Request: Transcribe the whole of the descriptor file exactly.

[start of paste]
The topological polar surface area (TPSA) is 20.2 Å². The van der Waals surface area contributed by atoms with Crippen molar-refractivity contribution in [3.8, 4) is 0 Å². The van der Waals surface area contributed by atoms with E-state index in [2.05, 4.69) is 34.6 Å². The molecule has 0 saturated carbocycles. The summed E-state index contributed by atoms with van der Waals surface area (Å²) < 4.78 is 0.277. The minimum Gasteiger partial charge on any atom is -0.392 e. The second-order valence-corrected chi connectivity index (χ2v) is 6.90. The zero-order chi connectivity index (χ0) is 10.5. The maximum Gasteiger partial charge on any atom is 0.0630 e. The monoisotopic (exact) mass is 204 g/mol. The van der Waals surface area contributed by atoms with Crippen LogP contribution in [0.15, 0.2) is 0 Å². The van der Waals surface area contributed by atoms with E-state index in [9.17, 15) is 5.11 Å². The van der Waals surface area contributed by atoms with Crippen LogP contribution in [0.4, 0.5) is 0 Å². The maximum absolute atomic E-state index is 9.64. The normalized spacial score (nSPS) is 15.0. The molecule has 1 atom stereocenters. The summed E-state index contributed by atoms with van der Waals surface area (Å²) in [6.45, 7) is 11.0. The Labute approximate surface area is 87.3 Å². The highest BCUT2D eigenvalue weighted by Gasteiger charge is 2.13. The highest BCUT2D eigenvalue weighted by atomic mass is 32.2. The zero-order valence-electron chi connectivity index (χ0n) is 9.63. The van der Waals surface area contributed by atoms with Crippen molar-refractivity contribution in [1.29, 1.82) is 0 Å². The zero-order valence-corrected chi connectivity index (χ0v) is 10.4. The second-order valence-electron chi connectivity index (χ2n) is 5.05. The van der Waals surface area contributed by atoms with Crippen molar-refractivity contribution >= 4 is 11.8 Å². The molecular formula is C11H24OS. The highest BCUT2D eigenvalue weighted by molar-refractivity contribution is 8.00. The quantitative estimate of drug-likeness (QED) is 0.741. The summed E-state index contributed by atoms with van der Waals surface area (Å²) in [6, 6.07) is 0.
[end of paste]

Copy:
The topological polar surface area (TPSA) is 20.2 Å². The van der Waals surface area contributed by atoms with Crippen molar-refractivity contribution in [3.8, 4) is 0 Å². The van der Waals surface area contributed by atoms with E-state index in [2.05, 4.69) is 34.6 Å². The molecule has 0 saturated carbocycles. The summed E-state index contributed by atoms with van der Waals surface area (Å²) < 4.78 is 0.277. The minimum Gasteiger partial charge on any atom is -0.392 e. The second-order valence-corrected chi connectivity index (χ2v) is 6.90. The zero-order chi connectivity index (χ0) is 10.5. The maximum Gasteiger partial charge on any atom is 0.0630 e. The monoisotopic (exact) mass is 204 g/mol. The van der Waals surface area contributed by atoms with Crippen LogP contribution in [0.15, 0.2) is 0 Å². The van der Waals surface area contributed by atoms with E-state index in [9.17, 15) is 5.11 Å². The van der Waals surface area contributed by atoms with Crippen LogP contribution in [0.4, 0.5) is 0 Å². The maximum absolute atomic E-state index is 9.64. The normalized spacial score (nSPS) is 15.0. The molecule has 1 atom stereocenters. The summed E-state index contributed by atoms with van der Waals surface area (Å²) in [6.45, 7) is 11.0. The Labute approximate surface area is 87.3 Å². The highest BCUT2D eigenvalue weighted by Gasteiger charge is 2.13. The highest BCUT2D eigenvalue weighted by atomic mass is 32.2. The zero-order valence-electron chi connectivity index (χ0n) is 9.63. The van der Waals surface area contributed by atoms with Crippen molar-refractivity contribution in [1.29, 1.82) is 0 Å². The zero-order valence-corrected chi connectivity index (χ0v) is 10.4. The second-order valence-electron chi connectivity index (χ2n) is 5.05. The van der Waals surface area contributed by atoms with Crippen molar-refractivity contribution >= 4 is 11.8 Å². The molecular formula is C11H24OS. The highest BCUT2D eigenvalue weighted by molar-refractivity contribution is 8.00. The quantitative estimate of drug-likeness (QED) is 0.741. The summed E-state index contributed by atoms with van der Waals surface area (Å²) in [6, 6.07) is 0.